Which do you prefer?


For language learning, some students know automatically that they want to use three-or-four ring binders for taking notes and storing information. Others like spiral notebooks with perforated pages they can tear out. And if they lose that binder or notebook, it’s as bad as if their computer crashed.


Some use index cards and have fun finding colored cards to denote different parts of speech, grammar, etc. Some use colored stickies for the same reason.  There are those students who like to write down notes and then put them into folders online. And some are eclectic (varied) and will use several types of systems at the same time. And then there are others who have no idea what to use and have notes all over the place.  


No method is inherently (naturally) better than the others. If you’re looking for a way to organize all your stuff, let’s look at your choices:


Whatever you use, it should be:


  1. Easy to find and use.  Organize your notes and papers as soon as possible after you take or receive them. Don’t let them pile up (like unpaid bills). There should be at least different sections for vocabulary, sentence structure (grammar), etc. Everyone divides up information differently. Just make sure that when you come up with a system that’s right for you, use it regularly.

  2. Fun. Paper supplies and organizers are more varied today than ever. You can enjoy yourself using everything available to come with your system--different colored paper, colorful index cards, see-through folders and dividers, stickies, big clips, small clips and paper clips that come in all shades and sizes.  And then there are all the different highlighters and pens. If you like office supply stores (and I love them), at last you’ll have a reason to buy all these items.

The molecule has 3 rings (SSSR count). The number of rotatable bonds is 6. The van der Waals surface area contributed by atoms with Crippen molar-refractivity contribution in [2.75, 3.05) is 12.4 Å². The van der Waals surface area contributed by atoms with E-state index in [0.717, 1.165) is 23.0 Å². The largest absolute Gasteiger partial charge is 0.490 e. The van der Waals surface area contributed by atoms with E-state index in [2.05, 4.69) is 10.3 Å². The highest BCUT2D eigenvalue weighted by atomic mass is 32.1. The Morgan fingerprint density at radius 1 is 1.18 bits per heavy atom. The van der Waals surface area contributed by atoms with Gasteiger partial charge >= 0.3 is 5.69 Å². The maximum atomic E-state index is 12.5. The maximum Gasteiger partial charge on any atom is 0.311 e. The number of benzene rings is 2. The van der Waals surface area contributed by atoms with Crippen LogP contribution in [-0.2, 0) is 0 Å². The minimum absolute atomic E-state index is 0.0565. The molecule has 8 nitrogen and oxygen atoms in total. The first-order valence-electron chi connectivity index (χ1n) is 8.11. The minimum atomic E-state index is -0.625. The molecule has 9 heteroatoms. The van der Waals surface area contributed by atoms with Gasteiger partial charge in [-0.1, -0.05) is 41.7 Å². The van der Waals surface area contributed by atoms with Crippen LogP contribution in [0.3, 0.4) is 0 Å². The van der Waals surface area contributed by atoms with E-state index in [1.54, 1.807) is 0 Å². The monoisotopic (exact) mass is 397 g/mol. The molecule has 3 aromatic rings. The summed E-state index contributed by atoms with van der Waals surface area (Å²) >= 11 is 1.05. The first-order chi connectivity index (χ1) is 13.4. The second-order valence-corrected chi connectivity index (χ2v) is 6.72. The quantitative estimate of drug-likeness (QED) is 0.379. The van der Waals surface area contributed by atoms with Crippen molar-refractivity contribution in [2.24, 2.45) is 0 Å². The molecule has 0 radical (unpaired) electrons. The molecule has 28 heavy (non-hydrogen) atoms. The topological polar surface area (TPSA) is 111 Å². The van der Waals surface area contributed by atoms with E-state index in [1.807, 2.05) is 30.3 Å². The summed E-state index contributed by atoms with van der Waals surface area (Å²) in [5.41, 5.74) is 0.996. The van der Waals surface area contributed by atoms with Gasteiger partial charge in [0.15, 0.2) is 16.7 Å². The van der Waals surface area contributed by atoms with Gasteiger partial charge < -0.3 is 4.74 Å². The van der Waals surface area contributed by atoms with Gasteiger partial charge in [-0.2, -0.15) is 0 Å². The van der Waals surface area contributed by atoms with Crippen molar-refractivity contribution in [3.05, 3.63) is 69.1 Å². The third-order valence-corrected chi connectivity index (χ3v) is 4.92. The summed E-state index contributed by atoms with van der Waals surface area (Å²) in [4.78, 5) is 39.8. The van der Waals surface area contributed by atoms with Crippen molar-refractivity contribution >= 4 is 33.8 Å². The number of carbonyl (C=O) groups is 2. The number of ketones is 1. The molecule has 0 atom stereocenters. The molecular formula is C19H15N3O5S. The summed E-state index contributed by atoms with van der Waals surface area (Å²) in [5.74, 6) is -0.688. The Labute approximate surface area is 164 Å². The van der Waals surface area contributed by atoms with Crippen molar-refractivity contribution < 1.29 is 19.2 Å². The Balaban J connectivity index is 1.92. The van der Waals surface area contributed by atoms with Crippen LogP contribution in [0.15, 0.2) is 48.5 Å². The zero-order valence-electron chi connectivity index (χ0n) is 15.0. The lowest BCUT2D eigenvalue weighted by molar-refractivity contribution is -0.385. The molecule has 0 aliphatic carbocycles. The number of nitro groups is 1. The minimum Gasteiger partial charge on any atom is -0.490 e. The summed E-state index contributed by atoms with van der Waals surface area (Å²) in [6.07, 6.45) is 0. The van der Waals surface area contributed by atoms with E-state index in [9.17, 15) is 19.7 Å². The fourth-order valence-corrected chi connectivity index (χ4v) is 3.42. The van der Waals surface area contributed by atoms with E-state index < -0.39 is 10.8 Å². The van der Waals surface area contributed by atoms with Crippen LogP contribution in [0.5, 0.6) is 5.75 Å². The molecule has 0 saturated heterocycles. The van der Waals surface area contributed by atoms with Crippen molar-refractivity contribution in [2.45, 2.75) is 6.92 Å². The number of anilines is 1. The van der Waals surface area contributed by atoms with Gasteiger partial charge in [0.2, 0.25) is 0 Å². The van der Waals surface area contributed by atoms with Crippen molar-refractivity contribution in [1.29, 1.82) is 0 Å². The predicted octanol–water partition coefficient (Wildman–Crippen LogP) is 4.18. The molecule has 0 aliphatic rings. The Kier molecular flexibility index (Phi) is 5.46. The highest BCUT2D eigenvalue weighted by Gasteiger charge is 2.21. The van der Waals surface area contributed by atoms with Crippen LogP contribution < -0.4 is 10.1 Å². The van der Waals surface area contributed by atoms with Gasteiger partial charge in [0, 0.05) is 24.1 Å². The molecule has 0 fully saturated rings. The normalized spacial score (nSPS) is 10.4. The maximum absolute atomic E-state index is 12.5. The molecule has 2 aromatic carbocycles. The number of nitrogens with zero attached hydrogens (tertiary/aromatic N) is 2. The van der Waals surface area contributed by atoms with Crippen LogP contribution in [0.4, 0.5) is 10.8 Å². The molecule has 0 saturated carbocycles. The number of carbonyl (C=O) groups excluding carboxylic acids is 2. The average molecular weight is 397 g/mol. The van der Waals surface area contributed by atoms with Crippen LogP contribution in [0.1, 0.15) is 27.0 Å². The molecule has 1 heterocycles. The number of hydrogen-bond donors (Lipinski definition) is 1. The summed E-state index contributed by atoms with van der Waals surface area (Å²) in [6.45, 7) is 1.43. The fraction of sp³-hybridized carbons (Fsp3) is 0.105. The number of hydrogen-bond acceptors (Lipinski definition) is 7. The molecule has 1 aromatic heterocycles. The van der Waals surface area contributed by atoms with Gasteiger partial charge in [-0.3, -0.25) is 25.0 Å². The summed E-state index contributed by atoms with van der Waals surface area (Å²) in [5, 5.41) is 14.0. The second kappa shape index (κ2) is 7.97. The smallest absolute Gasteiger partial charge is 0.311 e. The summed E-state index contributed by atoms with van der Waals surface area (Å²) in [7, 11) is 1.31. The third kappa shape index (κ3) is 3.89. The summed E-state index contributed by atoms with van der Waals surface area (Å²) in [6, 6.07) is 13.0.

3. Controlled.  Gain control over your paper and notes from the very start. Don’t feel you have to write down every single thing you hear or see. Use a highlighter to avoid reading through tons of paper.

  4. Easy to carry. Please don’t overstuff!  Make your filing system so that you can take it with you. Perhaps the best thing is to have a small notebook when you go somewhere and then transcribe (write) all your material into your larger system when you get back home.


Notebook Niceties  (precision)


Anytime you organize language elements into your notebook, you’re already learning something. And by dividing your new language into the basic sections (vocabulary, nouns or verbs, etc.) your brain starts organizing all the information you receive into categories, which is the way the brain “likes” to store material. “Working with a notebook provides a refreshing break if you spend most of your time chained to a computer screen or mobile phone,” says Kerstin of Fluent. Here are some other good reasons to use a notebook:  


  • Writing things down gives you a psychological boost in learning. Studies have shown that the hand is closely coordinated with the brain.  If you write things down in your notebook, you’re more likely to remember them.

  • This is a good place to store the sheets, related to your own notes, that your teacher gives you. For example, if you have a section on verbs, and your language teacher gives you a learning sheet on the conjugation of verbs, you can store these notes together in the same section. Likewise, you can do the same with papers that you print from online language resources. (To store material from your teacher or online sources, get yourself a good hole puncher.)

  • A notebook makes it a lot easier to review material before you learn more.  For words that you have particular trouble using or memorizing, highlight them.

  • You are in charge of your learning experience. “Writing allows you to start from zero and design your page in the way that aligns best with how your mind works,” says Kerstin of Fluent.